“She is the age of his great grandchildren,” he said.

The marriage was solemnized in September 2009 and the wedding ceremony took place a few weeks ago.

Saudi Arabia has no laws preventing underage marriages. Plans are under way to prevent this from happening with a law that will raise the age of marriage of girls to between 16 and 18 years. – Okaz/SG

12-year-old bride to testify, court delays verdict
By Majed Al-Marshad and Solieman Al-Nahabi
BURAIDA – A court here has delayed its verdict into the marriage of an 80-year-old man and a 12-year-old girl until next Monday, so that it can first hear testimony from the bride.

Judge Ibrahim Al-Omar had earlier listened to the arguments of the child’s lawyer Saleh Al-Dabibi, who was hired by the Muwada Charity Organization headed by Princess Sara Bint Musa’ed Bin Abdul Aziz.

Al-Dabibi called for an immediate divorce between the two and for punishment to be meted out to the child’s father and the 80-year-old husband.

“This marriage does not meet the conditions of legal consent of the bride,” he said. He called for the courts to remove the father as the legal guardian of the daughter as per Islamic rulings in these types of cases.

Al-Dabibi argued that the mother of the child should have full guardianship.

The lawyer based his case, for the annulment of the marriage, on verses from the Qur’an, arguing for the fulfillment of Islamic legal conditions for the marriage, including a wise and more conscious guardian.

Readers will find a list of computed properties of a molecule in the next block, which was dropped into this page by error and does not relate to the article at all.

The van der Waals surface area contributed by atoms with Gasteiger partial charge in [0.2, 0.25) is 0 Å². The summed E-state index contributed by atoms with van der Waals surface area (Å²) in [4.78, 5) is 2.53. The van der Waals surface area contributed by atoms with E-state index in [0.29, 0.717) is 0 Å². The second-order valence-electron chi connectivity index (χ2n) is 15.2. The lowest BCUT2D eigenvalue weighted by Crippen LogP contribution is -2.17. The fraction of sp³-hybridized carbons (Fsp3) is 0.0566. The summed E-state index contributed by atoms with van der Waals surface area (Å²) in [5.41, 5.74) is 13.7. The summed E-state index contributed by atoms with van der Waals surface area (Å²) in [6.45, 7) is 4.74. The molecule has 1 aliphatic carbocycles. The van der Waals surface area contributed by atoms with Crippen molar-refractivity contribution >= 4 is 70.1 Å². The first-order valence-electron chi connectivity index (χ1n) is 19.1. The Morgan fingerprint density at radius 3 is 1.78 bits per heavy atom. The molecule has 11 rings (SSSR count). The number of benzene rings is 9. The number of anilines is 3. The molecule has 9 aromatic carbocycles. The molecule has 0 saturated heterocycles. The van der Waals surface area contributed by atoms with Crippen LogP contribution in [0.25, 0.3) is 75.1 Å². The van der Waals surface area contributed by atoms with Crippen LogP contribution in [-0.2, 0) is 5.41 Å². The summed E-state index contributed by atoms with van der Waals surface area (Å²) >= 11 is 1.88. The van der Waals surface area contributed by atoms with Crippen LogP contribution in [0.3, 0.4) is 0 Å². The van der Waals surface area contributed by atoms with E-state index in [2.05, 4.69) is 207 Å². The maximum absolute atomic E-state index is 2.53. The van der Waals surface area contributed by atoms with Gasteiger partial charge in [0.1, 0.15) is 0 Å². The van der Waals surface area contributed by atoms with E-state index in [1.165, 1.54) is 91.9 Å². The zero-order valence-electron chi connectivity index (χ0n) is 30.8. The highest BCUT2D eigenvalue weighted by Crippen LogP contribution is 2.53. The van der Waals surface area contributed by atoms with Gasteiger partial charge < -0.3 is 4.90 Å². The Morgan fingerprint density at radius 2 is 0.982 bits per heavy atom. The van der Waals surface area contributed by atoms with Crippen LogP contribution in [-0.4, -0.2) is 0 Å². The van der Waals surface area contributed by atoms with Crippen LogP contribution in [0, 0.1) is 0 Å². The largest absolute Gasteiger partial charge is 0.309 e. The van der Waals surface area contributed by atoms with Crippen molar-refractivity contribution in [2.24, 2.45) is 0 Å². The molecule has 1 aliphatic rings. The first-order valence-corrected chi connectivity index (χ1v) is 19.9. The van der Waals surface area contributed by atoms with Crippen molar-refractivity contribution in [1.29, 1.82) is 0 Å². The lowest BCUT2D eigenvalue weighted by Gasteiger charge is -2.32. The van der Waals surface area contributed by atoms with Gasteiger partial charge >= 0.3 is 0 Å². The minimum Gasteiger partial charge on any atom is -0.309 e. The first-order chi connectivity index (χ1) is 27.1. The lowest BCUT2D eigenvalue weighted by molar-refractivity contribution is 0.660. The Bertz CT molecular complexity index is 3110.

The case has become of public interest, Al-Dabibi said.

During the hearing, the father said that he did not make use of his daughter’s SR85,000 dowry. “It has gone into a savings account for her,” he said.

The marriage contract of the child was signed in Ramadan, last September, and the wedding ceremony was held a few weeks ago.

The mother, who is separated from the father, said she was not consulted about the marriage.

The father had simply reported the news to her after the marriage had taken place, she said.

“I told him I would not accept it now because she was still too young, but he did not listen to me,” she said.

The 80-year-old husband said that his child bride had agreed to the marriage and “wasn’t forced into it”. The man, who is a nomad, said that he invited the mother to attend the wedding, but she did not come. The man has married three times before.

Monday’s hearing was attended by the Human Rights Commission’s head Bandar Al-Aiban.
“The mother of the Buraidah girl asked for our help, to help her daughter get a divorce,” Al-Aiban said.

“Child marriages are rare in the Qassim region,” a court official said, refusing to label it as a common practice in the region.

This is the only child marriage case being seen in Qassim’s courts, he said.

The only legislative body responsible for enacting laws against child marriages in the Kingdom is the Council of Senior Ulema (Scholars), the official said. He expected new laws against this type of marriage to be announced soon.

Al-Aiban had said in June that the government was working on new regulations to impose a minimum age for marrying that could range from 16 to 18 years.

A senior scholar, Sheikh Abdullah Al-Manie, recently said that the Prophet Muhammad’s marriage to a nine-year-old girl some 14 centuries ago cannot be used to justify child marriages today.

Al-Manie said that circumstances were different today from when Prophet Muhammad (peace be upon him) married young Aisha – may Allah be pleased with her.
Lady Aisha’s marriage “cannot be equated with child marriages today because the conditions and circumstances are not the same,” Al-Manie said. - Okaz/SG